Australia: The Land Where Time Began

A biography of the Australian continent 

Younger Dryas - A Classic RCCE

According to the author¹ the Holocene was heralded by the final freezing event of the Pleistocene, in the form of a severe cold snap, the Younger Dryas, named for a white alpine flower, the pollen of which has been found widely distributed during this episode of freezing temperatures.

The snow and ice were largely gone by slightly less than 13,000 years ago and sea levels were rising towards the levels of the present and the climate was warmer and wetter than it had been at any time since the Eemian. There was a sudden change of climate as temperatures dropped almost as low as they had been at the height of the previous glaciation. The average temperature drop in the UK was about 5° C and by 15° C in central Europe. Much of the Northern Hemisphere was in the grip of this freezing period for 1300 years, though no evidence has been found in Antarctica or Oceania of this cold period, and it appears to have started earlier across South America, which the author¹ describes as problematic. The evidence suggests the cooling was less intense in western North America than it was in Europe and the North Atlantic region.

The cooling has been linked to a putative impact, but the consensus holds that it was actually caused by the breaking of the wall of rock and ice holding back a huge lake of glacial meltwater. The large continental ice sheets had been melting for several thousand years by the time of the Younger Dryas and huge volumes of very cold freshwater had accumulated in pro-glacial lakes along the front of the retreating ice sheets. Lake Agassiz was the biggest of all these lakes, covering much of Manitoba, Saskatchewan and western Ontario, in Canada, and in the US, parts of Minnesota and North Dakota. Lake Agassiz merged with Lake Ojibway when it was at its greatest extent to form a prodigious water body that is estimated to have had a volume of more than 160,000 cubic kilometres and with an estimated area of 840,000 square kilometres, nearly 3 times larger than the Caspian Sea, the largest inland body of water on Earth at the present. When part of the impounding wall gave way 9,000 km³ of water poured into the North Atlantic Ocean to the north. The sudden dumping of cold freshwater into the North Atlantic had, according to the prevailing theory, an immediate and cataclysmic effect on the Gulf Stream, either curtailing it or even stopping it. Resulting from stopping the Gulf Stream with its warm water plunged Europe and much of North America into near-Arctic conditions, then the cooling gradually moved out to affect other parts of the world. According to the Author¹ an alternative proposal in a recent paper suggests that it was actually increased rainfall that freshened the North Atlantic, and so reined in the Gulf Stream.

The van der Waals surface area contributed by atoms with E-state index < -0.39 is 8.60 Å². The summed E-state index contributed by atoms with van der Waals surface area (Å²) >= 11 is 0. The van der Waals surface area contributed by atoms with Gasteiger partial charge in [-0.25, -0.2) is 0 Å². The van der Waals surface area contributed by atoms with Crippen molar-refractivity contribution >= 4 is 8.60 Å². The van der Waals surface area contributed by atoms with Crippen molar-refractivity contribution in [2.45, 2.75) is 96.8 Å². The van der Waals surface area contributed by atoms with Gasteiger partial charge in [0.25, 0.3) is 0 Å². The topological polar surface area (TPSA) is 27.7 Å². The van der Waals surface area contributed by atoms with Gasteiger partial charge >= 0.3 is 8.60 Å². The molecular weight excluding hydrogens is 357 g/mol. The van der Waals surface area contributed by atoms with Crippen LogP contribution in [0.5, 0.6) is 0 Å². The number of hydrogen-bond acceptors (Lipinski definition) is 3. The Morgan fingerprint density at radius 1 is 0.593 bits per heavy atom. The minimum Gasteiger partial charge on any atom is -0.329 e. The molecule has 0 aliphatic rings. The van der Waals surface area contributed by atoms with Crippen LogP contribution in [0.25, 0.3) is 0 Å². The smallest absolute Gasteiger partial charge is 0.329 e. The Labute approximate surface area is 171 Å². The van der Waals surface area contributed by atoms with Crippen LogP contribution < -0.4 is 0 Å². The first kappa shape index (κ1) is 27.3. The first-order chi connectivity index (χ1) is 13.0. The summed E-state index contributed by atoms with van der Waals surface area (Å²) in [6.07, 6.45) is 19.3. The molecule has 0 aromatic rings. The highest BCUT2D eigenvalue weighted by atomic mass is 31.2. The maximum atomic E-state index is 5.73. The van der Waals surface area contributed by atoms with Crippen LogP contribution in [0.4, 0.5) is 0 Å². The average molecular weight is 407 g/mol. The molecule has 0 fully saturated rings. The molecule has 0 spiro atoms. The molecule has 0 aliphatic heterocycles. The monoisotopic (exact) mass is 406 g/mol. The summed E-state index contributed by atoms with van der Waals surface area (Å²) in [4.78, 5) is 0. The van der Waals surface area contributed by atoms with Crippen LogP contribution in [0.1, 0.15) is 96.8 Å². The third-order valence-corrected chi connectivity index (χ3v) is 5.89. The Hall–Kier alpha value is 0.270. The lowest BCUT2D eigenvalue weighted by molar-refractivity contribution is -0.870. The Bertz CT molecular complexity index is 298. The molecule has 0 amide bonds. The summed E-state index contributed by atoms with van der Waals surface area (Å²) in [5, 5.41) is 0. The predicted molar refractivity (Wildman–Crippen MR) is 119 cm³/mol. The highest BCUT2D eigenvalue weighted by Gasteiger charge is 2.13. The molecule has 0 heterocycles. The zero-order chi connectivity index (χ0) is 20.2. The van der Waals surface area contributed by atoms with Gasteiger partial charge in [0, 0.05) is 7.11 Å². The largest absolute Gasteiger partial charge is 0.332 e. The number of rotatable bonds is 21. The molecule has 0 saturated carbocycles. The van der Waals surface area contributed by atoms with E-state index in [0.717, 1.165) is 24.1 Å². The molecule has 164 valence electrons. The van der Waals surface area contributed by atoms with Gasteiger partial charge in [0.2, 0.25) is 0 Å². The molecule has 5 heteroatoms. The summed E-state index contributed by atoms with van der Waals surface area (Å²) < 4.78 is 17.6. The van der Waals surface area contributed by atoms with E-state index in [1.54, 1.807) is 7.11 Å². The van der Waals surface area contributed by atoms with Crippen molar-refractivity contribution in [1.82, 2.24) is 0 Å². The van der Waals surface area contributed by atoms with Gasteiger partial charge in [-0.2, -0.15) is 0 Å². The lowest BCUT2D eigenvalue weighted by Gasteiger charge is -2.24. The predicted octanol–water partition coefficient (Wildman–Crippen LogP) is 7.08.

The most extraordinary thing about the Younger Dryas is how quickly it started, whatever its cause turns out to be. It had been believed for some time that it had taken hold in as little as a few centuries, this was later revised down to a few decades, then in 2009 there was a study of mud cores from the bed of Lake Monreagh, County Clare, Ireland. This particular lake was chosen because of the lake sediment extending back as far as the latest Pleistocene and the undisturbed nature of the mud that made it excellent for the preservation of the individual layers. The study found that each layer covered the deposition that took place over a few months and this made possible the determining of the timing and speed of any environmental changes that occurred. The carbon was measured to determine the level of productivity and the oxygen isotopes to determine the temperature of the water. The results that shocked the researchers indicated that both productivity and temperature of the lake had dropped in at most 1-2 years, though possibly in a few months, the time of the sudden change coinciding with the start of the Younger Dryas. The author¹ says this is getting close to the time taken for the freezing conditions to become established in the movie The Day After Tomorrow, that was believed to be pure science fiction. This is one of the findings that are showing just how rapidly climate can change, especially when it is severely stressed as is the case at the present.